Monday, April 10, 2017


In 1922 John Duff took delivery of his 3.0L Bentley tourer (Chassis #141), with body by Park Ward, and was so impressed with the performance, he promptly entered the car in the very first 24 Hours of Le Mans the following year.

John Duff 1928
Foolhardy? Hardly. John Duff was born in China to English missionary parents, and travelled overland to enlist in the British Army in the First World War. After the war he became a prize-winning showjumper, and an outstanding fencing champion. In fact it was Duff who taught swashbuckling actor Errol Flynn how to handle a sword in the movies.

Recognising his limited racing experience, he approached W.O. Bentley for financial and technical assistance, and was greeted with a terse reply:
“I think the whole thing is crazy. Nobody’ll finish. Cars aren’t designed to stand that sort of strain for 24 Hours.”

John Duff and Frank Clement before 'the off'
However, WO could obviously see some potential if his Bentley did well, so he agreed to allow his test driver and engineer, Frank Clement, to accompany Duff as co-driver.

In addition, Bentley and his sales manager, Mr. Hillstead, drove together to Le Mans to watch the race, afterwards WO declaring: “By midnight I was quite certain that this was the best race I had ever seen.”

Fuel tank repair, mid-race
John Duff 1923
Duff and Clement finished 4th, despite rupturing the fuel tank, which was quickly repaired, and then they went on to establish the lap record.

The following year, W.O. Bentley  supported the private entry, in the second 24 Hour race, with Duff and Clement taking the chequered flag.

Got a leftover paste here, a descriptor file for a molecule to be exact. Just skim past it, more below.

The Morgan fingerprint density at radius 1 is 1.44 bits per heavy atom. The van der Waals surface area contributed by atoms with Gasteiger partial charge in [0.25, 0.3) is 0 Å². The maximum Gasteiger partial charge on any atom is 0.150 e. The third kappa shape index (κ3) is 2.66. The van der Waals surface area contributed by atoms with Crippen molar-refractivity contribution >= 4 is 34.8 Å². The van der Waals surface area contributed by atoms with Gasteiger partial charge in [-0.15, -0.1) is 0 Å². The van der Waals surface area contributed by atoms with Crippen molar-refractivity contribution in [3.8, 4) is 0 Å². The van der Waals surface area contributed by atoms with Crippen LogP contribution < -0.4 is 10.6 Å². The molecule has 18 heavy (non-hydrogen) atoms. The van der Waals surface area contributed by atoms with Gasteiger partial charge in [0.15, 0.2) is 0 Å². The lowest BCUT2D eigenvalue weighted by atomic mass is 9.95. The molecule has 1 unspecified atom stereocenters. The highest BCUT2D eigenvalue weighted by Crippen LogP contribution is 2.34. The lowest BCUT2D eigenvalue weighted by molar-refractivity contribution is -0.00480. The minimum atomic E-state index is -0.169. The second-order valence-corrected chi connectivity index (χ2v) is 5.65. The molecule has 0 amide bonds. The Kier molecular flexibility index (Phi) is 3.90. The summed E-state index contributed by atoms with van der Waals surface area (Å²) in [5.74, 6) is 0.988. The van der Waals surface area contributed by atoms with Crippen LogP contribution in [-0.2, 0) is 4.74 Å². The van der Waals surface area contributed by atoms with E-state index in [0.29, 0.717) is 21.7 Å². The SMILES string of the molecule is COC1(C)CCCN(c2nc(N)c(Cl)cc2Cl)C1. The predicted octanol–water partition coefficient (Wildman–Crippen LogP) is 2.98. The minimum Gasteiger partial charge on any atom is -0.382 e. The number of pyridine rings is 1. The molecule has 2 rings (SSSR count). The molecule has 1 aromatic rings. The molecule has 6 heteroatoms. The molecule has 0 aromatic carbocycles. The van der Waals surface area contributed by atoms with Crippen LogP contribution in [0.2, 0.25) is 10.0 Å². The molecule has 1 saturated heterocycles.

That first victory was followed by four more at the world’s most famous endurance race, and it’s clear that whilst race wins at Le Mans put Bentley on the map, Bentley almost certainly did for the same for Le Mans.

On a historical note, of all the brands which have ever entered the race, only two marques survive to this day, Bentley and Bugatti.

Peter Briggs and friends in #141
Chassis 141 is now owned by Australian collector Peter Briggs, of Perth, Western Australia, and he will be showing the car at the 2017 Hampton Court Palace Concours d’Elegance.

HRH Prince Michael of Kent
This high-brow event has captured a lot of attention in three years, and its patron, HRH Prince Michael of Kent, presides over one of the most glamorous Concours events on the calendar.

This year’s event, in the grounds of the magnificent Hampton Court Palace, will be held on September 1-3.

Friends of mine who are regular attendees tell me it’s the essence of elegance.

*Note: Experts suggest Chassis #141 is worth between USD$4.5 million to USD$5 million, because of its originality and excellent preservation.

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